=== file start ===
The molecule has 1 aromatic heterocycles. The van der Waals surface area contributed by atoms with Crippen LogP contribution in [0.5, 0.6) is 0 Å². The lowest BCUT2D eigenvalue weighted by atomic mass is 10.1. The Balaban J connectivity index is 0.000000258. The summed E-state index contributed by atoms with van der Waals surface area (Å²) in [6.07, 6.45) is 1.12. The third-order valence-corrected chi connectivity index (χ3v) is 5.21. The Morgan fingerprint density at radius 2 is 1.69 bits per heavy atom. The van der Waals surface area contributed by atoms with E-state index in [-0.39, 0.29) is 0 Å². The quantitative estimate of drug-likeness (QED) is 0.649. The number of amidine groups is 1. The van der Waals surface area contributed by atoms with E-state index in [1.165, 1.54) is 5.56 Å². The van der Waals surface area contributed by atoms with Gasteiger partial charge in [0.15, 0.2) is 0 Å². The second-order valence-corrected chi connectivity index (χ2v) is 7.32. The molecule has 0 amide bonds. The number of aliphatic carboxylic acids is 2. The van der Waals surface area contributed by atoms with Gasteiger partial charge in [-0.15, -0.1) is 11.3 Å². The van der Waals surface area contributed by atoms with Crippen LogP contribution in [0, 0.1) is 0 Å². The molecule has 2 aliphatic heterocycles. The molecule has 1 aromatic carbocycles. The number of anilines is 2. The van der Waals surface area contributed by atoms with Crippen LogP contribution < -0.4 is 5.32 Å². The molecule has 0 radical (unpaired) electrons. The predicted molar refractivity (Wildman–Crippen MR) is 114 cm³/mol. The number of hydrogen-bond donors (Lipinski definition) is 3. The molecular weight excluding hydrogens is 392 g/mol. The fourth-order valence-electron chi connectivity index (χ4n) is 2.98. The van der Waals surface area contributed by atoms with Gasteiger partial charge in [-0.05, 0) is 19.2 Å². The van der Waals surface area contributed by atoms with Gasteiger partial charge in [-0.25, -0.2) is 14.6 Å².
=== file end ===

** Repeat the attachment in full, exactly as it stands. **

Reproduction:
The molecule has 1 aromatic heterocycles. The van der Waals surface area contributed by atoms with Crippen LogP contribution in [0.5, 0.6) is 0 Å². The lowest BCUT2D eigenvalue weighted by atomic mass is 10.1. The Balaban J connectivity index is 0.000000258. The summed E-state index contributed by atoms with van der Waals surface area (Å²) in [6.07, 6.45) is 1.12. The third-order valence-corrected chi connectivity index (χ3v) is 5.21. The Morgan fingerprint density at radius 2 is 1.69 bits per heavy atom. The van der Waals surface area contributed by atoms with E-state index in [-0.39, 0.29) is 0 Å². The quantitative estimate of drug-likeness (QED) is 0.649. The number of amidine groups is 1. The van der Waals surface area contributed by atoms with E-state index in [1.165, 1.54) is 5.56 Å². The van der Waals surface area contributed by atoms with Gasteiger partial charge in [0.15, 0.2) is 0 Å². The second-order valence-corrected chi connectivity index (χ2v) is 7.32. The molecule has 0 amide bonds. The number of aliphatic carboxylic acids is 2. The van der Waals surface area contributed by atoms with Gasteiger partial charge in [-0.15, -0.1) is 11.3 Å². The van der Waals surface area contributed by atoms with Crippen LogP contribution in [0, 0.1) is 0 Å². The molecule has 2 aliphatic heterocycles. The molecule has 1 aromatic carbocycles. The number of anilines is 2. The van der Waals surface area contributed by atoms with Crippen LogP contribution < -0.4 is 5.32 Å². The molecule has 0 radical (unpaired) electrons. The predicted molar refractivity (Wildman–Crippen MR) is 114 cm³/mol. The number of hydrogen-bond donors (Lipinski definition) is 3. The molecular weight excluding hydrogens is 392 g/mol. The fourth-order valence-electron chi connectivity index (χ4n) is 2.98. The van der Waals surface area contributed by atoms with Gasteiger partial charge in [-0.05, 0) is 19.2 Å². The van der Waals surface area contributed by atoms with Gasteiger partial charge in [-0.25, -0.2) is 14.6 Å².